(Bloomberg Opinion) -- Ping An Insurance (Group) Co. is busy taking stock. Literally.
China’s largest insurer by market value on Tuesday said it plans to purchase a 19.7 percent stake in property developer China Fortune Land Development Co. The same day, people familiar with the matter said the company was in talks with other investors about a potential joint bid for Beijing-based plasma treatment provider, China Biologic Products Holdings Inc.
With China’s stock market down in the dumps, Ping An’s swift move to acquire stakes in listed firms looks smart.
Such transactions aren’t entirely new for Ping An – it was part of a group that successfully delisted Qihoo 360 Technology Co. from U.S. markets and relisted the company at several times its previous value in Shanghai.
The insurer’s own Hong Kong-traded shares – down 14 percent since January – have fallen out of favor for several reasons. JPMorgan Chase & Co. says investors are worried insurance giants will have to tap equity markets for funds, while Bernstein Research blames a 12 percent decline in first-quarter sales coupled with the fintech sector losing its luster after a regulatory crackdown.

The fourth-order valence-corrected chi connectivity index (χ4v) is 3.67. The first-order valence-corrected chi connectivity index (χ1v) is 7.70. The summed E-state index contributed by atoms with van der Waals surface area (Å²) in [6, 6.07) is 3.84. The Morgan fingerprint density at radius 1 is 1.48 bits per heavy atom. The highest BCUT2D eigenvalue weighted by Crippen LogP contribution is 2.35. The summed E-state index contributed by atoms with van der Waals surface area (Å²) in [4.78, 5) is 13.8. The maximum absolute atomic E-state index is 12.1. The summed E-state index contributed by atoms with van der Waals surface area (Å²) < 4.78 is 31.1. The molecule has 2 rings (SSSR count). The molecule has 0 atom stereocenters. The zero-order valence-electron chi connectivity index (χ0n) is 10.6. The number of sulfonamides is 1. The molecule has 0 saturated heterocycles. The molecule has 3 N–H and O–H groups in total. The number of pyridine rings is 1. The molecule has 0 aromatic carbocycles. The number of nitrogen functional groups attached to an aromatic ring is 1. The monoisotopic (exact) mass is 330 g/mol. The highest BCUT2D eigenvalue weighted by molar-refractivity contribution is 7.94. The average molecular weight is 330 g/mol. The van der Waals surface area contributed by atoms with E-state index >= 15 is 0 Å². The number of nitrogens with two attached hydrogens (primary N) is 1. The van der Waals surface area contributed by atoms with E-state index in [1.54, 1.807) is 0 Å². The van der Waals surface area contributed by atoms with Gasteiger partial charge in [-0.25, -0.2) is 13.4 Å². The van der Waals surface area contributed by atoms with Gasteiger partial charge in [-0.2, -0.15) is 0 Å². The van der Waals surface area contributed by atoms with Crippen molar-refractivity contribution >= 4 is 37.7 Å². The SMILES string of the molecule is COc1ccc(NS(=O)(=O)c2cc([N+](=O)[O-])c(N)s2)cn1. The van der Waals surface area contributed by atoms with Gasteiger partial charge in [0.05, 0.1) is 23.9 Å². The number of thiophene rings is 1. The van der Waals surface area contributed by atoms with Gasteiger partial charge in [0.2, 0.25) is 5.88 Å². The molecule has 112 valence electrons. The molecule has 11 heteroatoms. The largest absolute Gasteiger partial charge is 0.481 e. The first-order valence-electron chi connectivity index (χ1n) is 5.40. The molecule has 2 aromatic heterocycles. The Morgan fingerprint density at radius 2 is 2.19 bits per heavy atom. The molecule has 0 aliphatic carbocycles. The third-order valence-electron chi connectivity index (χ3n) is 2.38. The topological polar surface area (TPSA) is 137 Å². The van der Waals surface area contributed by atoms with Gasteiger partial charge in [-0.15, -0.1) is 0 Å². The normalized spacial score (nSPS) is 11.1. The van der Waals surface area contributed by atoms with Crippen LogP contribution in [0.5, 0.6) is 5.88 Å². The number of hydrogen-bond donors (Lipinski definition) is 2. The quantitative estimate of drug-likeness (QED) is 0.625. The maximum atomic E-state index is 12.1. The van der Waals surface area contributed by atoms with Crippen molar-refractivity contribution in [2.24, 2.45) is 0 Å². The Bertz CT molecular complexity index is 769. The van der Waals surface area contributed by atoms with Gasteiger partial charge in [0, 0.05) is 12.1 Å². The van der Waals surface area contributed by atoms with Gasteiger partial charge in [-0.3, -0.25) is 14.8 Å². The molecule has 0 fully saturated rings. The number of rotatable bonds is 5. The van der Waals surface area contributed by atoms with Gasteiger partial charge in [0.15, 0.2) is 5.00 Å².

Ping An’s recent spinoffs – ZhongAn Online P&C Insurance Co. and Ping An Healthcare & Technology Co. – aren’t faring too well either. While both priced at the top of their IPO ranges, they’re now underwater, like many new listings in Hong Kong. It doesn’t look good for another offshoot, OneConnect, a financial management portal that’s said to be working on a $3 billion share sale. Meanwhile, the float of peer-to-peer lending giant Lufax, which could rake in billions of dollars for Ping An, also remains in doubt.
Piling into listed stocks in the expectation of gains might be a better strategy for Ping An at this juncture.
China Fortune Land is down 40 percent from its February peak, but property is a sector Beijing will never allow to collapse. For most Chinese, real estate remains their largest store of wealth. It’s one reason insurers love holding developer stocks.
China Biologic’s Nasdaq-traded shares have already risen 35 percent this year but there’s room for further upside. The company’s at the fore of modernizing plasma treatment and should benefit from President Xi Jinping’s Made in China 2025 initiative. Venture capital investment in the nation’s healthcare industry surged to $11.7 billion last year from $1 billion in 2013, according to McKinsey & Co.
With Ping An’s IPO pipeline facing an uncertain future and insurance sales in a (temporary) slump, this stock diversification is a welcome move.
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